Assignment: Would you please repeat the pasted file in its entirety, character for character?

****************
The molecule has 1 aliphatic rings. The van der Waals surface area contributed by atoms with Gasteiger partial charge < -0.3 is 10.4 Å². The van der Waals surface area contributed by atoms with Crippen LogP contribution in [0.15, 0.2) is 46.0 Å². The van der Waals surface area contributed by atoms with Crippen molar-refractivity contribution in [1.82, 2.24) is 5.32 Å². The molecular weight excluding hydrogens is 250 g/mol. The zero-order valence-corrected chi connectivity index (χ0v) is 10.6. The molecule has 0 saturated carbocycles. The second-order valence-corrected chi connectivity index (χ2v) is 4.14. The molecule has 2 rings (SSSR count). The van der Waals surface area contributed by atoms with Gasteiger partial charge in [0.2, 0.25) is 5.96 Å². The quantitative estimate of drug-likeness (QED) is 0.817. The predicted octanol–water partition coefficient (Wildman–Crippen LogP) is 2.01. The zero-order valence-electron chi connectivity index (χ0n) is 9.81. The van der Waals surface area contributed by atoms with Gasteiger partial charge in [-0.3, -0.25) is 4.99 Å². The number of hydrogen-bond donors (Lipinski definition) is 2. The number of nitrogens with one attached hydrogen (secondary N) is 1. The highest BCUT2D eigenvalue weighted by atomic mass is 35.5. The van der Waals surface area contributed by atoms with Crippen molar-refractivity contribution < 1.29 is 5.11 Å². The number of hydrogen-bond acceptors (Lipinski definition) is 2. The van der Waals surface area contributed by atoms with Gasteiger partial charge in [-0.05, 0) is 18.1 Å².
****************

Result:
The molecule has 1 aliphatic rings. The van der Waals surface area contributed by atoms with Gasteiger partial charge < -0.3 is 10.4 Å². The van der Waals surface area contributed by atoms with Crippen LogP contribution in [0.15, 0.2) is 46.0 Å². The van der Waals surface area contributed by atoms with Crippen molar-refractivity contribution in [1.82, 2.24) is 5.32 Å². The molecular weight excluding hydrogens is 250 g/mol. The zero-order valence-corrected chi connectivity index (χ0v) is 10.6. The molecule has 0 saturated carbocycles. The second-order valence-corrected chi connectivity index (χ2v) is 4.14. The molecule has 2 rings (SSSR count). The van der Waals surface area contributed by atoms with Gasteiger partial charge in [0.2, 0.25) is 5.96 Å². The quantitative estimate of drug-likeness (QED) is 0.817. The predicted octanol–water partition coefficient (Wildman–Crippen LogP) is 2.01. The zero-order valence-electron chi connectivity index (χ0n) is 9.81. The van der Waals surface area contributed by atoms with Gasteiger partial charge in [-0.3, -0.25) is 4.99 Å². The number of hydrogen-bond donors (Lipinski definition) is 2. The number of nitrogens with one attached hydrogen (secondary N) is 1. The highest BCUT2D eigenvalue weighted by atomic mass is 35.5. The van der Waals surface area contributed by atoms with Crippen molar-refractivity contribution < 1.29 is 5.11 Å². The number of hydrogen-bond acceptors (Lipinski definition) is 2. The van der Waals surface area contributed by atoms with Gasteiger partial charge in [-0.05, 0) is 18.1 Å².